High school seniors who are college-bound may still be visiting schools and studying for their SATs, but they need to add one more task to their fall to-do list: Fill out the FAFSA.
In previous years, families couldn’t fill out the Free Application for Student Aid, which is required for federal loans and grants, until January 1. But new rules have pushed up that date, making the forms available a full three months earlier, on October 1.
The shift is good news for most families, since they’ll have a better picture of what their aid package will look like when they’re selecting colleges, which should help them make a more informed decision about which schools they can actually afford. “It’s an acknowledgment by the government and the broader higher education industry that college financial aid is a critical part of deciding which schools to apply to and which schools to attend,” says Abigail Seldin, co-founder of the nonprofit college search tool College Abacus and vice president for innovation at ECMC.
The FAFSA process can be overwhelming for those who’ve never gone through it, and the changes mean that even upperclassmen (financial aid is awarded annually, so college students must fill out the forms every year) may have questions this year.
Here are five things you need to know about the new FAFSA.
1. Getting your data in early is key. Some financial aid is given out on a first-come, first-serve basis, so the sooner you get your FAFSA in, the better your shot at getting a larger financial aid package. If a lot of families take advantage of the new open date, funds could be depleted earlier than usual. Jumpstart the process by setting up your Federal Student Aid ID account now at www.fafsa.gov.
Additionally, after submitting your form, you’ll know whether you’re eligible for Pell Grants and you’ll find out your estimated family contribution. (Expect to get that info within three to five days after filing their FAFSA electronically.) Plug that information into a college’s net price calculator or a site like College Abacus to get a better sense of what various colleges will cost before you even visit or apply.
“Filing your FAFSA early can only help you make more informed decisions about where to go to college as well as how to pay for it,” says Lauren Asher, president of the Institute for College Access and Success.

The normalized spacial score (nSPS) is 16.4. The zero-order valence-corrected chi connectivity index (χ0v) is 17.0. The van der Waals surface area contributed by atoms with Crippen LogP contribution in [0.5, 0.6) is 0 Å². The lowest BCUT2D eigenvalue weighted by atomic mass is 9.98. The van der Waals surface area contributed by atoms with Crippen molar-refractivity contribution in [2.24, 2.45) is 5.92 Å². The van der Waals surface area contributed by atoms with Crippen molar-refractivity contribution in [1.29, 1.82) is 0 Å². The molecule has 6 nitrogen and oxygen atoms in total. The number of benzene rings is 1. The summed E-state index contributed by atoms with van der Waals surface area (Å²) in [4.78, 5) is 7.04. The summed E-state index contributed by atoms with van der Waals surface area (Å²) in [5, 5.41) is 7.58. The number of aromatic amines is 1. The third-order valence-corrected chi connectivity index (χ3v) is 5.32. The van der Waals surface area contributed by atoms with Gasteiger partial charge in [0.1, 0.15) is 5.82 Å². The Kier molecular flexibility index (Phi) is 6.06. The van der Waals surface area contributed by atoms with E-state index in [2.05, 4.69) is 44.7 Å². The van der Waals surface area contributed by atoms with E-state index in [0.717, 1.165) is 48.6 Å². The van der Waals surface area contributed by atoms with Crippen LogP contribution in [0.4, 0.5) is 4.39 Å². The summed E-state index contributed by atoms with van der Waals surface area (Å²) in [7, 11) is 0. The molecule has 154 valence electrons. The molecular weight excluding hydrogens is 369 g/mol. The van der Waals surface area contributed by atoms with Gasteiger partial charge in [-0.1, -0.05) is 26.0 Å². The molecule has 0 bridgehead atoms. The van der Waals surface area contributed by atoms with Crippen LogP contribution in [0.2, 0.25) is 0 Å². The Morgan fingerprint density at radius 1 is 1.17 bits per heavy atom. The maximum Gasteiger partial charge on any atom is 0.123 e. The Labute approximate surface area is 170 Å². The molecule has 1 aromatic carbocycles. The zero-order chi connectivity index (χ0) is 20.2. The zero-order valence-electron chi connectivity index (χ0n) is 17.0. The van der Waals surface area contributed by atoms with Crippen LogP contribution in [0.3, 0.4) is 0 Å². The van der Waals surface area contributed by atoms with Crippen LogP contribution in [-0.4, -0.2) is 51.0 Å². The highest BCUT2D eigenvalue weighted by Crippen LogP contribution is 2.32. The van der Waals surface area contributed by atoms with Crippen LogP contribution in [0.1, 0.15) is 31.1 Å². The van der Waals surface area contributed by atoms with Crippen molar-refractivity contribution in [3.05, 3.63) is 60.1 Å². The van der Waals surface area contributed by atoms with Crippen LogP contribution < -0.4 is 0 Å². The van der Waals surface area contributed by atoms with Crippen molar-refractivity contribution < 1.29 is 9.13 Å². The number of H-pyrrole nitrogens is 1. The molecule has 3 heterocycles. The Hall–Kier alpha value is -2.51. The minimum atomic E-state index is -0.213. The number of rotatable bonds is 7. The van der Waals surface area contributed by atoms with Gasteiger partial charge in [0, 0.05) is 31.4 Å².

That’s important, since 37 percent of students receive grants and scholarships that bring down the average cost of tuition by more than half the published price, according to the College Board.
2. You’ll be using tax return data from two years ago. Instead of using taxes from the year immediately preceding the school year, this year the FAFSA will use “prior-prior year” data. That means that for the 2017-2018 school year, you’ll use your 2015 tax returns. That’s good news, since you won’t have to wait for any tax documents in order to complete the return.
If your income has gone down significantly over the past two years due to extenuating circumstances like a job loss or medical condition, explain the situation to the admissions department. “Financial aid administrators are reasonable creatures,” says Mark Kantrowitz, vice president of strategy for Cappex.com, a college and scholarships search site. “They will do their best to offer you a package that reflect your family’s ability to pay.”
Most families will be able to directly import data from their IRS tax returns through the FAFSA’s online filing tool. That will make it less likely that you’ll make a mistake and it should reduce the number of applications flagged for “verification,” which can hold up your award.
3. Plan on revising your application as you apply to schools. You’ll need to list at least once school on your FAFSA in order to file it, but if you haven’t yet narrowed down the rest of your options, you can amend it later. If you’re thinking of applying to a state school, list that college first, since some states base their aid on the order of listed schools.
To add other schools, you can simply log in to your FAFSA account later and list any additional schools to which you’ve applied, so that they can access the data to create an accurate aid package.
4. Focus on merit aid as well. Since the FAFSA process will be completed so much earlier in the year, you may have more time to go after merit aid to further reduce your costs. In addition to scholarships offered by the college, look for local academic scholarships offered by your school or by community organizations. Many schools require a FAFSA for merit aid eligibility, so you should fill it out even if you’re sure you won’t receive a need-based package. “Not filling it out is a huge mistake,” says Dan Riseman, a college test-prep tutor and founder of Riseman Educational Consulting in Westchester County, New York. “Especially now that it’s easier than ever.”
5. School deadlines may have changed as well. While there was no federal requirement that schools change their aid or application deadlines in response to the shift in FAFSA dates, about a fifth of schools surveyed by the American Association of Collegiate Registrars and Admissions Officers said that it would impact their admissions calendar. Especially if you’re a returning student, be sure to check in with your admissions office to make sure there haven’t been changes to the deadlines for applications or scholarships.
About 400 private schools also require students to fill out the CSS profile, which they use to determine their own, non-federal aid distribution. The forms for that application also become available on October 1.
Given that they’ll have more lead time to figure out financial aid packages, some schools may also be sending out award letters to families earlier in the year. If you receive multiple aid offers, you can use them to get colleges to compete for you. Many schools will match a competitor’s offer.